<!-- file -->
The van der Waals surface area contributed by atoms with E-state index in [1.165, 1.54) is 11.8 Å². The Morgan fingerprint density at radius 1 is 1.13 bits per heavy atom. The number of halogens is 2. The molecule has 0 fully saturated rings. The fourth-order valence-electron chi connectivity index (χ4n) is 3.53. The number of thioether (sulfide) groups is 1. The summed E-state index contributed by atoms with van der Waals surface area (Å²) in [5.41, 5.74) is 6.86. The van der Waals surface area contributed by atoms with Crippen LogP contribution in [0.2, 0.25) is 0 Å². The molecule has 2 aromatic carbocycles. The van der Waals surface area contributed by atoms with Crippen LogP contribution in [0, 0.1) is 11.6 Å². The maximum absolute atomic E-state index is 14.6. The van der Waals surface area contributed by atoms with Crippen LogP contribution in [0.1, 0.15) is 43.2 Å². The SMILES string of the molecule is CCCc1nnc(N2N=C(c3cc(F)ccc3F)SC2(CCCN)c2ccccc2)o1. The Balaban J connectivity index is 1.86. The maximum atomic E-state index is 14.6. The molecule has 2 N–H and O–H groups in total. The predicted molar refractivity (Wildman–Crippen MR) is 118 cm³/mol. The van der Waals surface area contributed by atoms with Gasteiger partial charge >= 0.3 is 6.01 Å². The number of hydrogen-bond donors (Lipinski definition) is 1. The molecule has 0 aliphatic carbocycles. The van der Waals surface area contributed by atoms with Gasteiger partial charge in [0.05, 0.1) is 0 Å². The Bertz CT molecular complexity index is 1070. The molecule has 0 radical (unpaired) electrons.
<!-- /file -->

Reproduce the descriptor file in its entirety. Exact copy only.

The van der Waals surface area contributed by atoms with E-state index in [1.165, 1.54) is 11.8 Å². The Morgan fingerprint density at radius 1 is 1.13 bits per heavy atom. The number of halogens is 2. The molecule has 0 fully saturated rings. The fourth-order valence-electron chi connectivity index (χ4n) is 3.53. The number of thioether (sulfide) groups is 1. The summed E-state index contributed by atoms with van der Waals surface area (Å²) in [5.41, 5.74) is 6.86. The van der Waals surface area contributed by atoms with Crippen LogP contribution in [0.2, 0.25) is 0 Å². The molecule has 2 aromatic carbocycles. The van der Waals surface area contributed by atoms with Crippen LogP contribution in [0, 0.1) is 11.6 Å². The maximum absolute atomic E-state index is 14.6. The van der Waals surface area contributed by atoms with Crippen LogP contribution in [0.1, 0.15) is 43.2 Å². The SMILES string of the molecule is CCCc1nnc(N2N=C(c3cc(F)ccc3F)SC2(CCCN)c2ccccc2)o1. The Balaban J connectivity index is 1.86. The maximum atomic E-state index is 14.6. The molecule has 2 N–H and O–H groups in total. The predicted molar refractivity (Wildman–Crippen MR) is 118 cm³/mol. The van der Waals surface area contributed by atoms with Gasteiger partial charge >= 0.3 is 6.01 Å². The number of hydrogen-bond donors (Lipinski definition) is 1. The molecule has 0 aliphatic carbocycles. The van der Waals surface area contributed by atoms with Gasteiger partial charge in [0.05, 0.1) is 0 Å². The Bertz CT molecular complexity index is 1070. The molecule has 0 radical (unpaired) electrons.